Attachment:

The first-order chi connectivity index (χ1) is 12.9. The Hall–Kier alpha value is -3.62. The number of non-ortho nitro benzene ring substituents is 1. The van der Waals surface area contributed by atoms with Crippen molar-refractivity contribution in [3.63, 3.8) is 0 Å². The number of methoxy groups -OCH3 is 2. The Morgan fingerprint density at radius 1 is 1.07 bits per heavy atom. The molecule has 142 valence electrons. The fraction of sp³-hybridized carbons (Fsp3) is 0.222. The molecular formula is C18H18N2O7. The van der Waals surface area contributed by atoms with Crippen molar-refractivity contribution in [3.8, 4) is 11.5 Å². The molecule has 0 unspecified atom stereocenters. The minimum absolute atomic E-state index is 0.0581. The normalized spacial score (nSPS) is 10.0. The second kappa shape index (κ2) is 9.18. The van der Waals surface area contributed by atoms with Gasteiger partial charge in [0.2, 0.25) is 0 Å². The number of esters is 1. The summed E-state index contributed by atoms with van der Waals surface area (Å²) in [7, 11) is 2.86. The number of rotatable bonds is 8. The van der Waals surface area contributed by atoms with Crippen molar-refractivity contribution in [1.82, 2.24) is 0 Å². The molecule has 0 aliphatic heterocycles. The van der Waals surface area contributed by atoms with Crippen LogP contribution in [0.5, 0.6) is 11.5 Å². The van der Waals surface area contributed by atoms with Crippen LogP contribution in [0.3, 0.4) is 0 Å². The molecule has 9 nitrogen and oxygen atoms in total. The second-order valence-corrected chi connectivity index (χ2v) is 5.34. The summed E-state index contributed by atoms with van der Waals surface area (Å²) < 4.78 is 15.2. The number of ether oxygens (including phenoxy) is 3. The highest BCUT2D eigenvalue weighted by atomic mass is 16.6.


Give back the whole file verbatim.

The first-order chi connectivity index (χ1) is 12.9. The Hall–Kier alpha value is -3.62. The number of non-ortho nitro benzene ring substituents is 1. The van der Waals surface area contributed by atoms with Crippen molar-refractivity contribution in [3.63, 3.8) is 0 Å². The number of methoxy groups -OCH3 is 2. The Morgan fingerprint density at radius 1 is 1.07 bits per heavy atom. The molecule has 142 valence electrons. The fraction of sp³-hybridized carbons (Fsp3) is 0.222. The molecular formula is C18H18N2O7. The van der Waals surface area contributed by atoms with Crippen molar-refractivity contribution in [3.8, 4) is 11.5 Å². The molecule has 0 unspecified atom stereocenters. The minimum absolute atomic E-state index is 0.0581. The normalized spacial score (nSPS) is 10.0. The second kappa shape index (κ2) is 9.18. The van der Waals surface area contributed by atoms with Gasteiger partial charge in [0.2, 0.25) is 0 Å². The number of esters is 1. The summed E-state index contributed by atoms with van der Waals surface area (Å²) in [7, 11) is 2.86. The number of rotatable bonds is 8. The van der Waals surface area contributed by atoms with Crippen molar-refractivity contribution in [1.82, 2.24) is 0 Å². The molecule has 0 aliphatic heterocycles. The van der Waals surface area contributed by atoms with Crippen LogP contribution in [0.5, 0.6) is 11.5 Å². The van der Waals surface area contributed by atoms with Crippen LogP contribution in [0.3, 0.4) is 0 Å². The molecule has 9 nitrogen and oxygen atoms in total. The second-order valence-corrected chi connectivity index (χ2v) is 5.34. The summed E-state index contributed by atoms with van der Waals surface area (Å²) < 4.78 is 15.2. The number of ether oxygens (including phenoxy) is 3. The highest BCUT2D eigenvalue weighted by atomic mass is 16.6.